EBM Consult

SUSPEND Trial: Spontaneous Urinary Stone Passage Enabled by Drugs


  • Two different systematic reviews suggested that medical expulsion therapy (MET) with the alpha-blocker, tamsulosin (Flomax), or calcium channel blocker, nifedipine (Procardia), can increase the likelihood of spontaneous renal stone passage, but included trials of low to moderate quality.
  • The SUSPEND Trial was a large, prospective, randomized multicenter where 1,136 patients were randomized to either receive tamsulosin 0.4 mg or nifedipine 30 mg, or placebo for up to 4 weeks and found no differences even among stone size, stone location or gender of the patient.
  • Based on this well-designed study, the routine use of tamsulosin or nifedipine for MET in patients with renal stones is not supported and may result in increased unnecessary side effects.

SUSPEND Trial: Spontaneous Urinary Stone Passage Enabled by Drugs

  • Pickard R et al. Medical expulsive therapy in adults with ureteric colic: a multicenter, randomized, placebo-controlled trial. Lancet 2015; Article
    Level of Evidence 1b per CEBM
    Study Design Prospective, Multicenter, Randomized, Placebo-Controlled Trial
    Sample Size N = 1,136
    Population Adults 18-65 yrs of age with renal stone < 10 mm in the ureter
    Inclusion Criteria Adults aged 18-65 years with one stone of 10 mm or less (at the largest dimension) in either ureter identified on CT KUB were included.
    Exclusion Criteria
    • Need for immediate intervention decided by clinical assessment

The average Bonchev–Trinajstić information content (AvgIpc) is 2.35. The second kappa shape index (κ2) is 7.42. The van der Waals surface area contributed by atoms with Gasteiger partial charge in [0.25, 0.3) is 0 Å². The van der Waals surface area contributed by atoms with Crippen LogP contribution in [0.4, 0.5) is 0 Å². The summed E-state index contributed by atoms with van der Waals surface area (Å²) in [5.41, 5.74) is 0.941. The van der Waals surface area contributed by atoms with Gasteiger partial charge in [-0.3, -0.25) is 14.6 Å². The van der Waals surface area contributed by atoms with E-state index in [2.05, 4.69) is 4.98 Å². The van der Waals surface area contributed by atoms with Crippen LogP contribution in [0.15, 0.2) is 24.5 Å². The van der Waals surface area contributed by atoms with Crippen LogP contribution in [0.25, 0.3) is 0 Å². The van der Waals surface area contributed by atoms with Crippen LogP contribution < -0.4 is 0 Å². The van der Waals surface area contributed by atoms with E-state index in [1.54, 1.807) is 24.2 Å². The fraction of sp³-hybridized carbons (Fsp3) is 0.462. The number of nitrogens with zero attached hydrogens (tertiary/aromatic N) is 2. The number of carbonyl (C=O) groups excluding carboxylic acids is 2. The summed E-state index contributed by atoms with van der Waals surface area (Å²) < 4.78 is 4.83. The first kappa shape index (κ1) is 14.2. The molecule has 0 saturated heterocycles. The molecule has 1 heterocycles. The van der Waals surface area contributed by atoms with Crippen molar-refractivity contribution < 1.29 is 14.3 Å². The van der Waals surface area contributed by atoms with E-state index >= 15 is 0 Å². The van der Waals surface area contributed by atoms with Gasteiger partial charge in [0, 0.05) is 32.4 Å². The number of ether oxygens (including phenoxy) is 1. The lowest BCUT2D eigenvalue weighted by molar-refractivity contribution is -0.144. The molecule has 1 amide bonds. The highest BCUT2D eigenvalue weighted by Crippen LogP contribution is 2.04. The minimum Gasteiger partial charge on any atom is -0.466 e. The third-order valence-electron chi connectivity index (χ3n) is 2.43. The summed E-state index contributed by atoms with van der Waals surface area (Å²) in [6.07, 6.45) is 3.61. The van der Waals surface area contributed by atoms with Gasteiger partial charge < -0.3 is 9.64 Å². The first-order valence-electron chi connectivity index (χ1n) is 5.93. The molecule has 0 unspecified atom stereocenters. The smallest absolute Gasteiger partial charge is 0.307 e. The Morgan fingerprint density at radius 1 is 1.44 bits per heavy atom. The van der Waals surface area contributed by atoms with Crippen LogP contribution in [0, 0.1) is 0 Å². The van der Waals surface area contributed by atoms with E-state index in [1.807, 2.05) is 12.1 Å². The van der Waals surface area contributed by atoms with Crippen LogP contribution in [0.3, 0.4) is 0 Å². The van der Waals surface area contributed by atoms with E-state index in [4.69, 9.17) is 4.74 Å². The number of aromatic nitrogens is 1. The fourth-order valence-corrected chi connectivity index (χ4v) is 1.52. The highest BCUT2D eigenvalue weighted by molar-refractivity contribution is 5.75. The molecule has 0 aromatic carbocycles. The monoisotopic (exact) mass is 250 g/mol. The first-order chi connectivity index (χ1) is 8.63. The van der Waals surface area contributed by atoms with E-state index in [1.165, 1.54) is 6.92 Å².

• Sepsis
    • GFR < 30 mL/min
    • Already taking or unable to take an α blocker or calcium channel stabilizer  
    • All patients enrolled received treatment up to 4 months
    • N = 378 tamsulosin 0.4 mg daily
    • N = 379 nifedipine 30 mg daily
    • N= 379 placebo
    Follow Up 4 & 12 weeks
    Primary Endpoint Spontaneous stone passage in 4 weeks, defined as the absence of need for additional interventions to assist stone passage at 4 weeks after randomization.
    Secondary Endpoint Pain assessed by participant-reported number of days of analgesic use and visual analogue scale at 4 weeks, time to stone passage assessed by the date of imaging showing no stone at up to 4 weeks, health status assessed by the Short Form (SF)-36 questionnaire, and safety assessed by participant report of discontinuation of medication due to adverse effects and by serious adverse events monitoring.  
    • No difference was noted between active treatment and placebo (p=0·78), or between tamsulosin and nifedipine (p=0·77).
    • There were no differences based on stone size, stone location or gender.
    • Serious adverse events were reported in three participants in the nifedipine group and one patient in the placebo group.
    Conclusions Medical expulsion therapy with tamsulosin or nifedipine is not effective at increasing the spontaneous passage of renal stones.
    Location Multiple Centers in the United Kingdom
    Funding UK National Institute for Health Research Health Technology Assessment Programme
    Trial Registrations

    • European Clinical Trials Database, EudraCT number 2010-019469-26
    • International Standard Randomised Controlled Trial, number 69423238

MESH Terms & Keywords

  • SUSPEND Trial, MET for Renal Colic, Medical Expulsion Therapy, Tamsulosin (Flomax) or Nifedipine (Procardia) for Renal Stones